Keep Security Patches Updated

Poor patching is one of the major issues from which many companies suffer. Therefore, you should check for regular security updates.

24/7 Endpoint Security Monitoring Coverage

You must monitor your network security, endpoint security, cloud apps and all associated infrastructure around the clock. After all, your employees are going to operate outside their standard business hours. They are not going to use corporate devices all the time. Hence, it is crucial to deploy 24×7 security monitoring coverage.

As you start working with modern EDR solutions, it is essential that you determine which system processes and alerts are standard and which are not. You need to reduce the false positives as well as respond promptly to actual threats.

Remote Worker Endpoint Responsibilities: Wi-Fi Connections

Employees also need to do their part when working outside the office. The Wi-Fi systems that are used at home nowadays provide a basic level of security. However, the public Wi-Fi networks that are often used in public spaces, cafés and restaurants are not secure. Attackers looking to steal confidential information may target them.

Home Routers

A lot of people do not change the password they use for their home router once it has been installed. This leaves their home network vulnerable and is an overlooked part of endpoint security. The password should be a strong one so that attackers cannot simply guess it. Employees should also be asked to keep their firmware updated, as this can make it easier to patch vulnerabilities.

Passwords

The most important step for anyone working from home or remote locations is to choose strong passwords. You should not use the same password for multiple accounts. If you do, all your accounts will become vulnerable once one account has been compromised. You should also not use the ‘remember password’ function when you access company-based apps and company information systems from your personal devices.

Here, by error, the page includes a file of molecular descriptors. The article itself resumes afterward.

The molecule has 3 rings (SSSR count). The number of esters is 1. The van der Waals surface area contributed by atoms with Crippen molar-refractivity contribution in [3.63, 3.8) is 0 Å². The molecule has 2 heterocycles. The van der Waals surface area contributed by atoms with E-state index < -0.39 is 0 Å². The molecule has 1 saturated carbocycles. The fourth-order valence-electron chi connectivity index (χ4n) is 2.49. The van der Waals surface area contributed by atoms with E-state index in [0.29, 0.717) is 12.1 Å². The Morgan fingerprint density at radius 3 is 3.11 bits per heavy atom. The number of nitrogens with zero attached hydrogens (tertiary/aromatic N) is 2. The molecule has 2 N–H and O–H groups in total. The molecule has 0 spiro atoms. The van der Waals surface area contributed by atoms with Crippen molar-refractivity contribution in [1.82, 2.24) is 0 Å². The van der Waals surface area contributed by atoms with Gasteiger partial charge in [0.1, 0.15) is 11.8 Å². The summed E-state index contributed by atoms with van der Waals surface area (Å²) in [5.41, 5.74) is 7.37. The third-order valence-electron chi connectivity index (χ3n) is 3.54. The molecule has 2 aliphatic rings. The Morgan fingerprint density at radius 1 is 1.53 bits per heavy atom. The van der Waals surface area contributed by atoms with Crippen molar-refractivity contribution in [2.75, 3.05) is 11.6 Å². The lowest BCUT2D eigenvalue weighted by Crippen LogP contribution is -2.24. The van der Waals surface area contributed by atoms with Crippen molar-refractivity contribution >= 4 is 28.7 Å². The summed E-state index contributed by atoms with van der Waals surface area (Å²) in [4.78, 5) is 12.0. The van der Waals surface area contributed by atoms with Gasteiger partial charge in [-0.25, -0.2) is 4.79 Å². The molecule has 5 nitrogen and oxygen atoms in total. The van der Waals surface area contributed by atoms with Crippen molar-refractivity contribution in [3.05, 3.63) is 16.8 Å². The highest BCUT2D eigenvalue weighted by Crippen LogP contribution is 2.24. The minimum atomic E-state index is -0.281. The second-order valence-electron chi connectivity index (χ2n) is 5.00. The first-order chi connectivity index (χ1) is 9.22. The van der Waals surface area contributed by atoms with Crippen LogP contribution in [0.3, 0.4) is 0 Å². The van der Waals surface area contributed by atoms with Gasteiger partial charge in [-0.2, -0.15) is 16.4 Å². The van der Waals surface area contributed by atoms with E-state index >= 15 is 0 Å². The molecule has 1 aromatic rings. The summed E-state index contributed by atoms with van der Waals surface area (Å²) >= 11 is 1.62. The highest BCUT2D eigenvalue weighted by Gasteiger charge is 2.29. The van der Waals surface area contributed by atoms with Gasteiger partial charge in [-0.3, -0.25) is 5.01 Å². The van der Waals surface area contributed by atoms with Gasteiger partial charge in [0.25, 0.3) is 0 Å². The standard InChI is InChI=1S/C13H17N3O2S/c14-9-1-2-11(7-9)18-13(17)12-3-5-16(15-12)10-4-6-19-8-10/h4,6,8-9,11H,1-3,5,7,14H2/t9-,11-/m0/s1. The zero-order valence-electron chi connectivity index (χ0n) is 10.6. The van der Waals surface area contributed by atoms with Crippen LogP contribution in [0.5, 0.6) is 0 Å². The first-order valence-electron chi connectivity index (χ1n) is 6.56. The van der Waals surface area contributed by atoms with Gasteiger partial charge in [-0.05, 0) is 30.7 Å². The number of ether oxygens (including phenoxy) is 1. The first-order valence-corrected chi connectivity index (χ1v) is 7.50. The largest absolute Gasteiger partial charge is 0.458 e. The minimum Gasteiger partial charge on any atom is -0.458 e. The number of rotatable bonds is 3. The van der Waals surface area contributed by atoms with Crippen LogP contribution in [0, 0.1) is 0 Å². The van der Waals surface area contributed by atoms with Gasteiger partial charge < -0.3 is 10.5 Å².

Firewalls

A firewall is a major form of endpoint defense that prevents attackers from getting into the company’s network. The firewall closes the ports between the internet and the devices used by the employees. It blocks malicious programs and unauthorized devices from entering the network to reduce the risks of a data leak. Usually, operating systems come with a built-in firewall, but you can also use hardware firewalls that come with the routers.

Antivirus Software

Along with using a firewall, you should strengthen security with the help of antivirus software. High-quality antivirus software with advanced features can detect and block all types of malware. It can protect networks and devices even when malware somehow gets into a device used by an employee. Remember to keep it updated.

Encryption

Employees often need to send confidential company information to their fellow workers. In such cases, it is important to use the latest end-to-end encryption tools. The good thing is that a lot of messaging service providers these days offer an end-to-end encryption feature as a default.

Locking Devices

In case employees have to work from a public space, it is vital that their devices always remain secure. In such cases, it is important for them to use a password for protecting their devices and content from unauthorized personnel. Implement a strict policy about using device passwords.

Phishing

Phishing is a common security threat. Train your employees to detect and prevent phishing attacks and other methods of social engineering that involve remote devices. Remind them not to open suspicious emails and junk emails from sources they do not recognize, especially if they are told to click on some link and/or open a file. If emails are received from people they know asking odd things, they should be considered suspicious as well. Double-check emails with a phone call if there’s any doubt.

Endpoint Security Is Manageable

The pandemic is putting a lot of strain on the resources used for security operations. Companies are already stretching their resources to monitor online behavior and prevent possible threats. While it is true that there are some logistical challenges in putting endpoint security practices in place, they’re still very important. This is why companies should focus on getting in touch with endpoint security experts who can help them secure their many endpoints, wherever they are located.